On Father’s Day in the United States my American family gathered in the house where my mother still lives, in New Jersey, to celebrate all our fathers, including the one who won’t be there. My father died over a year ago at age 95, yet he left many powerful and loving memories. And he left the War Room, an addition to my parents’ bedroom that showcases my father’s war trophies. These include, among many other medals, two Bronze Stars for Valor and the French Legion of Merit, and mementos from the Normandy Invasion and Battle of the Bulge reunions he attended.
Being a World War II veteran was a big – some would say the biggest – part of my father’s identity, and he spoke about his war experiences constantly. By age 10, I knew all his stories by heart and, in his old age, remembered them better than he did. Several of my books, including my forthcoming novel, Swann’s War, are set in the early 1940s. Naturally, then, growing up, I often wondered how I’d perform in warfare, under fire, facing death. And then, in June 1982, 40 years ago this week, I learned.
Fresh out of my regular service in the paratroopers, I was already a reservist that summer, assigned to a forward recon unit that was supposed to probe the enemy ahead of our main army’s advance. That action was clearly only a matter of days away, with the PLO relentlessly shelling northern Israel. The assumption was that the government of Menachem Begin would send the IDF into Southern Israel and push the terrorists out of rocket range. A single spark was needed to set off the war and it came on June 3, with the attempted assassination of Shlomo Argov, our ambassador in London. Though the gunmen belonged to a rival faction of the PLO, Begin nevertheless used the event to justify invasion.
The war, at least initially, was overwhelmingly popular. Everyone agreed on the need to deal with the intolerable PLO threat. Only later, with the revelation of Defense Minister Ariel Sharon´s master plan to order the army to Beirut and lay siege to the city, to kick the PLO together with the Syrian army out of Lebanon entirely and install a pro-Western, pro-peace Christian government, did the controversy in Israel begin. Still, had the scheme worked, had Lebanon been transformed into a tranquil country, becoming, after Egypt, the second Arab country to make peace with Israel, the war would have been deemed an historic success. History, tragically, had other ideas.
Those of us fighting, though, had little time for history. Late in receiving my call-up notice, I arrived at my base only to find my unit’s jeeps already mounting on helicopters. I hopped on a command car intending to link up with them in the southern Lebanese city of Tyre. But by the time I did, the unit had already fallen into a Syrian ambush, killing our officer and wounding many of our soldiers. The command car, meanwhile, joined the major paratrooper column that came under often withering attack. That’s what I learned about war.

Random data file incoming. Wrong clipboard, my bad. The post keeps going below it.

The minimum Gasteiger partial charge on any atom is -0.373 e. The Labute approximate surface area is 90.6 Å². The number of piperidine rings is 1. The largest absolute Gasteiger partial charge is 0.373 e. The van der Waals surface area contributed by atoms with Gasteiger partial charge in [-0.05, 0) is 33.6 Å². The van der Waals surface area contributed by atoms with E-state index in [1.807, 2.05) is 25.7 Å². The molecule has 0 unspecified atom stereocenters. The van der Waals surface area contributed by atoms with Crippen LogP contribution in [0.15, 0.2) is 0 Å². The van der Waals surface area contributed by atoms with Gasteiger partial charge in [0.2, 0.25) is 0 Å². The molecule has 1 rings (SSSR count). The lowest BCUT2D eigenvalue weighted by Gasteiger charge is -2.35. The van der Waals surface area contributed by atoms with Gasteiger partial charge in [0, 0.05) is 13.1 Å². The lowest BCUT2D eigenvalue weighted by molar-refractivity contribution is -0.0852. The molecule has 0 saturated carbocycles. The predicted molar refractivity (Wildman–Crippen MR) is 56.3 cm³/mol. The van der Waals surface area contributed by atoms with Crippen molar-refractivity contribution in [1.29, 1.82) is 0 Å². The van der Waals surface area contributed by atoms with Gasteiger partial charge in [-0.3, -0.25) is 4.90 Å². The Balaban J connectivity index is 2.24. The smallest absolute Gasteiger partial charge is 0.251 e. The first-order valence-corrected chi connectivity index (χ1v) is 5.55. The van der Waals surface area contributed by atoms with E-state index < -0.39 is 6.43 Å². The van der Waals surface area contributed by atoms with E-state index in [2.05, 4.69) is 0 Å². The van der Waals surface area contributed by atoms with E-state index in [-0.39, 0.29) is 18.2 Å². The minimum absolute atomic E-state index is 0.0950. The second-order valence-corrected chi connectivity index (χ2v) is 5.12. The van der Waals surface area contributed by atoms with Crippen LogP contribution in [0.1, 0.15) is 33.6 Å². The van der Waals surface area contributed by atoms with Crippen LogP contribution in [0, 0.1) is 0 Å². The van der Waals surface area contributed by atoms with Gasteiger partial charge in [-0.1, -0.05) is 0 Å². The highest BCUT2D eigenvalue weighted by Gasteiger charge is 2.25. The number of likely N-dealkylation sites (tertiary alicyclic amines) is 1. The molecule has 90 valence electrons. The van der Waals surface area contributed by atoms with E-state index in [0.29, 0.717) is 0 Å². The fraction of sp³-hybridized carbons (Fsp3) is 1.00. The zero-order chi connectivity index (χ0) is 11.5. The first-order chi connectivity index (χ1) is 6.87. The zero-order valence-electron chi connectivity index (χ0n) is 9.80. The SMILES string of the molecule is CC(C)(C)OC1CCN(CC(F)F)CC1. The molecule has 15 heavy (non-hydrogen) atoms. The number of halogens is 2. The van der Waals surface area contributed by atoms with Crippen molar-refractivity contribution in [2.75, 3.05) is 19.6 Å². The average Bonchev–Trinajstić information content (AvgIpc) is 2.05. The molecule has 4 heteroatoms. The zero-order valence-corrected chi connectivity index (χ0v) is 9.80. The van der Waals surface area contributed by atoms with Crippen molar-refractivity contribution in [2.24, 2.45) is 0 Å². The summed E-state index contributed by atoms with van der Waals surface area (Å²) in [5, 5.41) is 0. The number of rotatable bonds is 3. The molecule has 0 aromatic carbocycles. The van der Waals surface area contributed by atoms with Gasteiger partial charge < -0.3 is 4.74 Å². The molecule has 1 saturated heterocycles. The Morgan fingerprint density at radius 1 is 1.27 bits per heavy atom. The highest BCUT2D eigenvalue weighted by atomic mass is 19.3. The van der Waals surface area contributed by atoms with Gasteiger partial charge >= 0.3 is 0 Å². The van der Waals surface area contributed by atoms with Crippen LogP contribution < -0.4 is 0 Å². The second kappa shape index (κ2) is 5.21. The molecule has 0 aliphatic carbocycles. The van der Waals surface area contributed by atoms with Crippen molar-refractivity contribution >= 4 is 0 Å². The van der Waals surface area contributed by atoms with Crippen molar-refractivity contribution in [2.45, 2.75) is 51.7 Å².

It wasn’t at all as my father described it. To be sure, I saw unforgettable acts of heroism – soldiers running under fire to save the wounded, an anti-aircraft crew that remained exposed to shoot down the Syrian MiG that was strafing us – but none of them were mine. Heroism was the last thing on my mind. I was focused on staying alive and not accidentally firing on our own forces, a common calamity in battle. I saw things that I knew even then would haunt me always. My only claim to glory was dubious: being on one of the first vehicles to make a hairpin mountain turn and see below the sprawling city of Beirut. I turned to the soldier next to me in the jeep and said, “We’re never getting out of here.”
All told, I calculated a spent a year of my life in Lebanon – in Beirut and in the Security Belt to which Israel later withdrew. I participated in the 2006 Second Lebanon War as well. I fought against Palestinians, Syrians, Druze, and finally Shiites. There were nights when any one of these enemies, or combination of them, were shooting at us. Throughout, my sole concern was to defend our country and, in the process, survive. But the last thing I ever wanted, coming home, was to talk about it.
With few exceptions, my kids never heard my war stories. It was bad enough I remembered them so why should I burden them as well? And even if I were disposed to reminisce, what would I relate? About the bodies and the fear and the pain? Even if there were space in my Tel Aviv apartment, I will never have a war room.
But I will remember the fathers. The fathers who were or who might have been, the sons and daughters as well, and not only on Father’s Day but every day. There was no glory in what we now call the First Lebanon War but there were acts of extraordinary courage and self-sacrifice. And no matter how ill-conceived the plan, there was no detracting from the willingness of tens of thousands of young Israelis to risk their lives defending their country. Hundreds did not come home while a great many others did but with lifelong injuries. My family does not have to hear that from me, but Israelis must remind themselves and others. War is never glorious, but it can reveal something profound and enduring about a country and its people.